we can use accuracy to mesure model performance - if youre looking for fraud you could have a model that predicts no transactions are fraud - which is 99% accurate - but its terrible at detecting fraud. This is due to class imblance - where one class is more frequent than others.

Confusion matrixs.

True negatives false positive flase negatives true positive

we can get accuracy from this matrixs


Used for models where you want it to be as correct as possible but its not too bad if its negative i.e. we want to detect cancer as accurately as possible but a few false positives are not the worst thing out there

true positives / true positives + false positives high precision means there is a lower false positive rate (performs well)


When you don't care about the real 0s - ie we don't care about normal bank transactions but really want to ofcus on the real 1s as often as we can. or if someone is ill and we falsly say tthey are fine (false negative) they are a risk to spreading the illness to others.

true positives / true positives + false negatives high recalls means there is a lower false negative rate (performs well)

f1 score

this mertic looks at both errors made by the models and favours models with a similar precision and recall.

2 * (prevision * recall) / (precision + recall)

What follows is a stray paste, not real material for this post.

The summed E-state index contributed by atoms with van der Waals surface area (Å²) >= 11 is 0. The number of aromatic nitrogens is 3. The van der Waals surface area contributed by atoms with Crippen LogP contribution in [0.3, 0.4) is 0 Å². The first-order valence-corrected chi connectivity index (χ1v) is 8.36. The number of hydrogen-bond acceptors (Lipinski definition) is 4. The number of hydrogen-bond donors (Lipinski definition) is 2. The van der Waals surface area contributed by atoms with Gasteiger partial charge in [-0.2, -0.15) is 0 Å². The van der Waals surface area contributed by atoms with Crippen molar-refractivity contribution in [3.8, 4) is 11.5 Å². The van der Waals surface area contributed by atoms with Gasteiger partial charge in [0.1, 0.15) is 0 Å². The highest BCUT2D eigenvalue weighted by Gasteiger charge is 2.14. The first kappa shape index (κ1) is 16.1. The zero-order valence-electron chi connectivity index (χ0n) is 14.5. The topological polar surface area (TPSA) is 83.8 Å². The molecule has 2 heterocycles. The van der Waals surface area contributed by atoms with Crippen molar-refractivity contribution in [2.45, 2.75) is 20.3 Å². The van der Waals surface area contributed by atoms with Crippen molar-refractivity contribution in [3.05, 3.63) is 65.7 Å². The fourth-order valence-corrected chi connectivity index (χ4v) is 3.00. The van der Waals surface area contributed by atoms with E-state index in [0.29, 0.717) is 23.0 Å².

We can see all these metrics using classification report

Logistic Regression

Logistic Regression

Logistic regression is used for classification. This model calculates probability that an observation belongs to a binary class. if p >0.5 1 if less than 0.5 0.

import logistic regression

prediction probabilities

returns 2D array with the probablities of the observation - ie will they churn or not

the default is 0.5 - we might want to edit this threashold.

ROC curve

the Reciever operating characteristic curve ROC Curve, is used to visualise what might happen to the positive and negative rates as the threshold changes.

when threshold =0 it will correctly predict all positive values when it equals 1 it will correcltly predict all negative values

to plot this we import roc_curve from the metrics. test lables and probablities are the features.

plot a line from 0-1


Area under the Curve - we want to be as close to 1 as possible.

roc_auc_score imported from the metrics

Hyperparameter tuning

How we can optimise the model by changing the parameters we specify before we fit a model (k or alpha).

we use crossvalidation when doing this to avoid overfitting. We dont use cross validation on teh test model.

Grid search

Chose a grid of hyper parameters to try. For KNN we have two hyperparameters - the type of metric and number of neighbours.

eg n_neighbours = 2-11 in increments of 3 and two metrics euclidean and manhattan. we then chose hyperparameters that work best.

from model selection import GridSearchCV

  • we put our gridsearch values in a dictionary